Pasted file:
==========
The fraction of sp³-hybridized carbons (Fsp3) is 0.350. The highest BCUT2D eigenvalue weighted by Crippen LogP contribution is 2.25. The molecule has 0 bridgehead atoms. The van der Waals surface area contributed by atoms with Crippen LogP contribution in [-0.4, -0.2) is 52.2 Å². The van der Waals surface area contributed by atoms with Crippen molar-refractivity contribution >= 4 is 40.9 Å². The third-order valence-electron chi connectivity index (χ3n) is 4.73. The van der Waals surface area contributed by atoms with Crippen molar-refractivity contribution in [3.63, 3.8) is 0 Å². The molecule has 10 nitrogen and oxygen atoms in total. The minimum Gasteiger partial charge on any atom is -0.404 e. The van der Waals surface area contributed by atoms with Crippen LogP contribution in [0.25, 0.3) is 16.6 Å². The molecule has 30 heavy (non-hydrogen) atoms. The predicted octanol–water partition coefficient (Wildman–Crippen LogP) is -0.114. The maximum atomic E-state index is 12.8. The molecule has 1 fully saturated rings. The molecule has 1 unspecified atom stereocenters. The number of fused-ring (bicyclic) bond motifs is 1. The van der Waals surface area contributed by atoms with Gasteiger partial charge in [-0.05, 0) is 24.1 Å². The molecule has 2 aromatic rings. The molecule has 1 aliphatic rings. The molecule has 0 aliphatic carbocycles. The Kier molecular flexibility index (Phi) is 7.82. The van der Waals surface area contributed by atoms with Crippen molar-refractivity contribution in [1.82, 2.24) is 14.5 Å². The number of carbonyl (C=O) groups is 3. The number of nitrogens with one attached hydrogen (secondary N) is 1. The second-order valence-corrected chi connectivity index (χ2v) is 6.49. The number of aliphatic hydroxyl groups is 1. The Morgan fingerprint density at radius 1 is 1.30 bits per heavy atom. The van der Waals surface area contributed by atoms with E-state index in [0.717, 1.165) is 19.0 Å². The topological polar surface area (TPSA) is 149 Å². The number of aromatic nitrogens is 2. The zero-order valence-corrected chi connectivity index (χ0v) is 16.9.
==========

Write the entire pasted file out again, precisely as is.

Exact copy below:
The fraction of sp³-hybridized carbons (Fsp3) is 0.350. The highest BCUT2D eigenvalue weighted by Crippen LogP contribution is 2.25. The molecule has 0 bridgehead atoms. The van der Waals surface area contributed by atoms with Crippen LogP contribution in [-0.4, -0.2) is 52.2 Å². The van der Waals surface area contributed by atoms with Crippen molar-refractivity contribution >= 4 is 40.9 Å². The third-order valence-electron chi connectivity index (χ3n) is 4.73. The van der Waals surface area contributed by atoms with Crippen molar-refractivity contribution in [3.63, 3.8) is 0 Å². The molecule has 10 nitrogen and oxygen atoms in total. The minimum Gasteiger partial charge on any atom is -0.404 e. The van der Waals surface area contributed by atoms with Crippen LogP contribution in [0.25, 0.3) is 16.6 Å². The molecule has 30 heavy (non-hydrogen) atoms. The predicted octanol–water partition coefficient (Wildman–Crippen LogP) is -0.114. The maximum atomic E-state index is 12.8. The molecule has 1 fully saturated rings. The molecule has 1 unspecified atom stereocenters. The number of fused-ring (bicyclic) bond motifs is 1. The van der Waals surface area contributed by atoms with Gasteiger partial charge in [-0.05, 0) is 24.1 Å². The molecule has 2 aromatic rings. The molecule has 1 aliphatic rings. The molecule has 0 aliphatic carbocycles. The Kier molecular flexibility index (Phi) is 7.82. The van der Waals surface area contributed by atoms with Crippen molar-refractivity contribution in [1.82, 2.24) is 14.5 Å². The number of carbonyl (C=O) groups is 3. The number of nitrogens with one attached hydrogen (secondary N) is 1. The second-order valence-corrected chi connectivity index (χ2v) is 6.49. The number of aliphatic hydroxyl groups is 1. The Morgan fingerprint density at radius 1 is 1.30 bits per heavy atom. The van der Waals surface area contributed by atoms with E-state index in [0.717, 1.165) is 19.0 Å². The topological polar surface area (TPSA) is 149 Å². The number of aromatic nitrogens is 2. The zero-order valence-corrected chi connectivity index (χ0v) is 16.9.